the tolerances are reasonably tight. I would prefer routing with a better router but the size of most laminate routers makes it difficult to manage in a small area like the bridge saddle slot. I've never trusted the bearings on a Dremel but if it's fairly new, the bearing are not badly worn and a good saddle slot can be cut. But buy the down-cutting burs. Others will wander and chip, it's one of those operations that has a very high pucker factor, this jig helps reduce the stress. Still requires your complete attention! And, like most things, it's all in the prep.

5.0

Great for the shop

By
(Customer's Reviews)


good tools

5.0

Good but not perfect

By
(Customer's Reviews)


I have been using this jig many years now. The concept for the jig is great! The Dremel is not a great tool, to much play. Work best if you drill your way (by tilting the Dremel and drill a row of half "holes" with the router bit) in the middle of the slot and then use feeler gauges and the guide to route both sides of the slot, just kissing the wood.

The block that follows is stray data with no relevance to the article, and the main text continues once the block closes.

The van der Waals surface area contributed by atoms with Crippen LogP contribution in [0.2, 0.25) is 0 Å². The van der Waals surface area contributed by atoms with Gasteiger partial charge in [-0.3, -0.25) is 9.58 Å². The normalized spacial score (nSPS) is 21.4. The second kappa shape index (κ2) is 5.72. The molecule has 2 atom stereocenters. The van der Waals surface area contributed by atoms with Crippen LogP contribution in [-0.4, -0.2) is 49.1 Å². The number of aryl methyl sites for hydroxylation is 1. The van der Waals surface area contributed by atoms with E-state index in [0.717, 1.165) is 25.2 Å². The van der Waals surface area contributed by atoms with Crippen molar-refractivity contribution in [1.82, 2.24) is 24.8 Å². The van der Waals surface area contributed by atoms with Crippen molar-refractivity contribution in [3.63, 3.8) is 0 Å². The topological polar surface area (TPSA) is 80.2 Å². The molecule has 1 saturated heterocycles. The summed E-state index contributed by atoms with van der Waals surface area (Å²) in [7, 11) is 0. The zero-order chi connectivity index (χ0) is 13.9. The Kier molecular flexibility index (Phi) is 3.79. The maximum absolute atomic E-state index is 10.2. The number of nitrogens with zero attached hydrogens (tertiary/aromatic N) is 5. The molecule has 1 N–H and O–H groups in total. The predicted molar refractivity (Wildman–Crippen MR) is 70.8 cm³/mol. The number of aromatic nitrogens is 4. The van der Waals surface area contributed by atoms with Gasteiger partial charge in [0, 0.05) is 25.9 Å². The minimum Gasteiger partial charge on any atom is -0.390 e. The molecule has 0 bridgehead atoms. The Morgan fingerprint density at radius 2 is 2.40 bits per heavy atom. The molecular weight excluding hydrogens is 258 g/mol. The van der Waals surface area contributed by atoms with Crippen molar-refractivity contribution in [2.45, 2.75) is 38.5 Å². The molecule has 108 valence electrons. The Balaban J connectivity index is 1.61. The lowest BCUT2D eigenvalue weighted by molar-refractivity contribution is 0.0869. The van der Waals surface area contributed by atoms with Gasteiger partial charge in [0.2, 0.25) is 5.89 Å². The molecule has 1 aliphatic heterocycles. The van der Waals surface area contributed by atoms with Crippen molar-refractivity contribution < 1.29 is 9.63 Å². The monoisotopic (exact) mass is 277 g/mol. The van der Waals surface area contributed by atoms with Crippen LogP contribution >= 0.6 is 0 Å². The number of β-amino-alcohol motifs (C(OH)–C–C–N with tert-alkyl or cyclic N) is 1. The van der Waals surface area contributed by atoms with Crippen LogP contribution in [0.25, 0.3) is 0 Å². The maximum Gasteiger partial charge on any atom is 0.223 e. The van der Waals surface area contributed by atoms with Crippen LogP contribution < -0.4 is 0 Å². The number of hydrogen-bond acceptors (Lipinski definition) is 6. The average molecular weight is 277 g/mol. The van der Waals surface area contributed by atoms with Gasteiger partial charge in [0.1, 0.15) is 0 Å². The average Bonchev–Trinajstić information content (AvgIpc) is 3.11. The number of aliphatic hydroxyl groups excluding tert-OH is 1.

Recently I found out that the acrylics in the jig was not as flat as they should be. I've been having some problems not getting the slot flat in the bottom. Flattened all the acrylics with my drum sander, the screws was easy to remove. I also noticed that the acrylic was not as stable as it should be. Even the weight of my small Dremel will bend the acrylic frame a bit. When using clamps and if the top of the guitar has an arc, the jig will follow the curve. And the bottom of the slot will follow to.

I have now reinforced the topmost frame with a steel sheet. I clamp it to the center and use thin slivers of wood to fill up the gaps between the guitar top and the underside of the jig before I do the routing. Now and only now the bottom of the slot is dead flat.